have a process for refining their assessments as more complete information becomes available
and recovery efforts proceed. In reviewing management’s assessment, examiners should
recognize that the issues faced by institutions are complex and may involve protracted
resolutions. The institution’s assessment should reflect management’s best estimate of its asset
quality, given the prevailing economic conditions in its business markets. Management should
be able to explain the disaster’s implications on the institution’s earnings and capital, as well as
its effect on liquidity and sensitivity to market risk.
As a part of the ongoing assessment process, examiners need to ensure that institutions are able
to identify all loans and investments significantly affected by the disaster and any potential loss
exposure. For secured loans, examiners should expect an institution to have a process for
tracking information on the condition of collateral and the collectibility and timing of
insurance. This analysis should be performed on an individual loan basis and supporting
documentation should be included for significant credits. This process may necessitate a
change in the institution’s loan review criteria to reflect the need to monitor credits affected by
the hurricane more frequently.
Institutions that experienced heavy damage to facilities or lost key personnel may still be
working on their assessments. However, examiners should expect the institution to
demonstrate its review methodology and reasonable progress given the circumstances.
Examiners should review management’s assessment to determine whether it is sufficient in
scope and content. The examiner-in-charge should adjust the scope of the examination
depending on the quality and thoroughness of the institution’s internal risk assessment and
consider the accuracy of this evaluation, as appropriate, in the CAMELS ratings.

CAMELS COMPONENTS
Examiners should evaluate the CAMELS components according to existing supervisory
guidance. In addition, examiners should consider the following examination guidelines:
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Capital Adequacy
When evaluating the capital component for an affected institution, examiners should consider
any extraordinary expenses, unexpected deposit growth, contingent liabilities and risks, and loan
losses that were incurred as a result of Hurricane Katrina. If significant declines in the affected
institution’s capital ratios have occurred or are projected, examiners should determine whether
the institution’s board of directors has developed a satisfactory capital restoration plan that
provides for capital augmentation in a timely manner.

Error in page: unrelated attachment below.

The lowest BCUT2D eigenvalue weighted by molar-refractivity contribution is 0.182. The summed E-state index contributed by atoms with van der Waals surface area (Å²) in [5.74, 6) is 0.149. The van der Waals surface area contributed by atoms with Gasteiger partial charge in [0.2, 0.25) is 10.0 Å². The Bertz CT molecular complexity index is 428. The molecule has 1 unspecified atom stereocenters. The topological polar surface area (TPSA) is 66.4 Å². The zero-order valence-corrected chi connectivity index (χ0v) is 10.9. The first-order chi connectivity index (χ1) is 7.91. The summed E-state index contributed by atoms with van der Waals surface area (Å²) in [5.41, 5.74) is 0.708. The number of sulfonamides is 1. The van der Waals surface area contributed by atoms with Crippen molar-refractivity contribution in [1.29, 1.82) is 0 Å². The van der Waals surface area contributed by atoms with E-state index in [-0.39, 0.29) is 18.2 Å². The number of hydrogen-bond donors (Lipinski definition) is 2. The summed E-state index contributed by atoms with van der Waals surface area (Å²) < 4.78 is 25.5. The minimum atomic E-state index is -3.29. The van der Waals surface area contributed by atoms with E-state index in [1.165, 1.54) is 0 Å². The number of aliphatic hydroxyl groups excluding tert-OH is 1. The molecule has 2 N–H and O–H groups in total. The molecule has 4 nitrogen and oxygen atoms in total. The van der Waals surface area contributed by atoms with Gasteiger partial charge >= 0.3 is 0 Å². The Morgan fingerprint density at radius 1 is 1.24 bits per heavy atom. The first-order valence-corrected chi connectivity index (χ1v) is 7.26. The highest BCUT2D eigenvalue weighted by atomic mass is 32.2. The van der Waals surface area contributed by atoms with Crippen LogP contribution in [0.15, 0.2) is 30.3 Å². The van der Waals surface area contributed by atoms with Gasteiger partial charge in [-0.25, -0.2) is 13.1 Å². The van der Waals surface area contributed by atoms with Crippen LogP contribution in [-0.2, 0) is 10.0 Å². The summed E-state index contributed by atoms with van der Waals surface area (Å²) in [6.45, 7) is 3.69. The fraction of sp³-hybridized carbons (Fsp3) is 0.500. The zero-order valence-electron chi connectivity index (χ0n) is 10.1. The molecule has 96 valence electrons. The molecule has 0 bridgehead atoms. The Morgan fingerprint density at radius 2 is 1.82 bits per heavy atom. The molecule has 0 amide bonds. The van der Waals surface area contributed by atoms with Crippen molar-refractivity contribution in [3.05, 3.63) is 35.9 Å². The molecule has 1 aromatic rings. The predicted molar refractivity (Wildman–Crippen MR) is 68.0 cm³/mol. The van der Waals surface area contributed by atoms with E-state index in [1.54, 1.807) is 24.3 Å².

Asset Quality
Loan Reviews. Examiners should expect an institution’s loan review practices to be sufficient
to verify that it is adequately identifying and reporting the risk in its loan portfolio. Examiners
also should identify any recourse arrangements with sold loans or other contractual agreements
that may involve risk to the institution from deteriorating asset quality. Examiners should
recognize that supporting file documentation may be limited due to unusual circumstances
caused by the disaster. Initially, examiners should verify the accuracy of the internal assessment
by transaction testing. Examiners should consider expanding the scope of the loan review if the
transaction testing indicates that the internal risk assessment is insufficient.
New Loans. Examiners should review a sample of loans originated after Hurricane Katrina to
determine whether the institution’s underwriting standards are appropriate. There may be a
number of legitimate reasons why management may have eased underwriting standards after
Hurricane Katrina to address the needs of its customer base. In addition, management may have
changed its business strategy to focus on new lines of business or expanded into new markets.
Examiners should note any significant changes in the financial institution’s lending practices and
ensure that these activities are consistent with the institution’s loan policies, the board of
director’s strategic plan, and prudent underwriting standards.
Credit Modifications. Examiners should recognize that the economic conditions in disasteraffected areas may influence an institution’s course of action as well as the timing of such action.
Examiners generally should not criticize an institution that is attempting to constructively work